Safe Voyages

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I will never tire of mentioning that the most important part of recreational and commercial boating is safety. Naturally, accidents happen and minor bumps and bruises can be expected. When multiple people are aboard, the helmsman has his hands (and mind) full, but it is also his duty to be aware of his guest’s movements and actions.

I have been a member of a local tow boat company, similar to the auto club but for boats, for many years. The service says they will come to you if you have a dead battery, accidentally run out of fuel or are filling with unwanted sea water. Fortunately we have never had to make the call. Yes, we’ve had mishaps, as most will, but we’ve managed to get home on our own.

Our family M.D. had a gearbox problem mid-channel on a return trip from Catalina on a holiday weekend with his wife. He was required to wait his turn which meant that they rocked and rolled in the afternoon windy trough for six hours until the tow boat arrived. While the Mrs. was none too happy, he was relieved that he didn’t have to sound a mayday call to the Coast Guard. All of us in the boating community want our wonderful, diligent and professional Coast Guardsmen available for true emergencies.

To my astonishment, during the race a month ago, an unknown (to me) towing company refused to leave port due to a 30-mile-per-hour wind. If the weather conditions were extreme, the race committee is obligated to call the race to ensure a safe return of the race boats. This has happened in the past. I am very alarmed for myself and the thousands of other boaters that now have a false sense of security that when we have a problem in rough seas we’re either on our own or will need to use the Coast Guard which will take them away from a potentially much more urgent and life-saving situation.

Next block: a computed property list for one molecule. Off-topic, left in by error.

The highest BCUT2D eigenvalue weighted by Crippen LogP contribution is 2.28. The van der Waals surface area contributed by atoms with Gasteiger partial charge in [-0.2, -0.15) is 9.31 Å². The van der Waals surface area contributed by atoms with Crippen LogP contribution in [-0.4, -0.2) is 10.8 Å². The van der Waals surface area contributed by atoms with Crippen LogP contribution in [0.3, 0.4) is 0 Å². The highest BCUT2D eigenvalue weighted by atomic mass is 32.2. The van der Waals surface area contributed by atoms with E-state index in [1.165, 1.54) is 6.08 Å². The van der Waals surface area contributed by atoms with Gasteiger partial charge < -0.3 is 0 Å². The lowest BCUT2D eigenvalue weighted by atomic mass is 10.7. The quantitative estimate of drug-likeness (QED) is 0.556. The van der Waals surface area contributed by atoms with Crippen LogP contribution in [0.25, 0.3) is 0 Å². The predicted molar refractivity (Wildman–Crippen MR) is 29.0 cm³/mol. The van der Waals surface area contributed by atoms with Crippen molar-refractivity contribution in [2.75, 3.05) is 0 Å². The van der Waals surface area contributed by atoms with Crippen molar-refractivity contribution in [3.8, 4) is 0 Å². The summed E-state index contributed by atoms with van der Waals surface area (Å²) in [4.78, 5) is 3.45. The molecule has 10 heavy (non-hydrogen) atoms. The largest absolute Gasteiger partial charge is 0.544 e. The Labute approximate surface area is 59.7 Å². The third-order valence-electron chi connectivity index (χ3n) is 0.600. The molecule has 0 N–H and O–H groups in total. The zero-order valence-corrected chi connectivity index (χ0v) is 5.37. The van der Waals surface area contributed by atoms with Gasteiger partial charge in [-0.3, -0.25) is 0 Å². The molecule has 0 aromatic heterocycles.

I’ve seen several items on our own Marshall Duffield making a splash with the city Harbor Commission by replacing our moorings with his new patented dock system. While reading the articles I felt “déjà vu” all over again. We could have a Taj Mahal city hall situation all over again. It is true that history repeats itself!

I’ve learned what I think is an important life lesson in my more than sixty plus years. If it isn’t broken, don’t fix it! There’s nothing wrong with our moorings in Newport Harbor. The moorings were here long before any of the present sailors and power boaters presently using our harbor. To those who think they are corny or an annoyance, Get a Life!

Mr. Duffield mentioned several unique items his system would employ – sounds great! Then there was a sentence that let the “cat out of the bag.”

I have a lot of respect for the wealth Marshall has accumulated through his boat building business. Whether it’s selling new boats, used boats or servicing them, he has all the bases covered. My hats off to you.

But, two things really bothered me about his presentation to the commission. One, he mentioned that we could tie three 20-foot boats to each side of the dock. Hmmmm! I wonder who makes 20-foot boats?

Next, the price of $5,000 is less than 20-percent of the true cost. To obtain and install two dock pilings only, as his drawing shows, the cost is $6,000. Believe me, I know. Pleasssse, no more Taj Mahals! Even our wealthiest residents can’t afford it.

Safe voyages and sea ya around the harbor.

Skipper Steve

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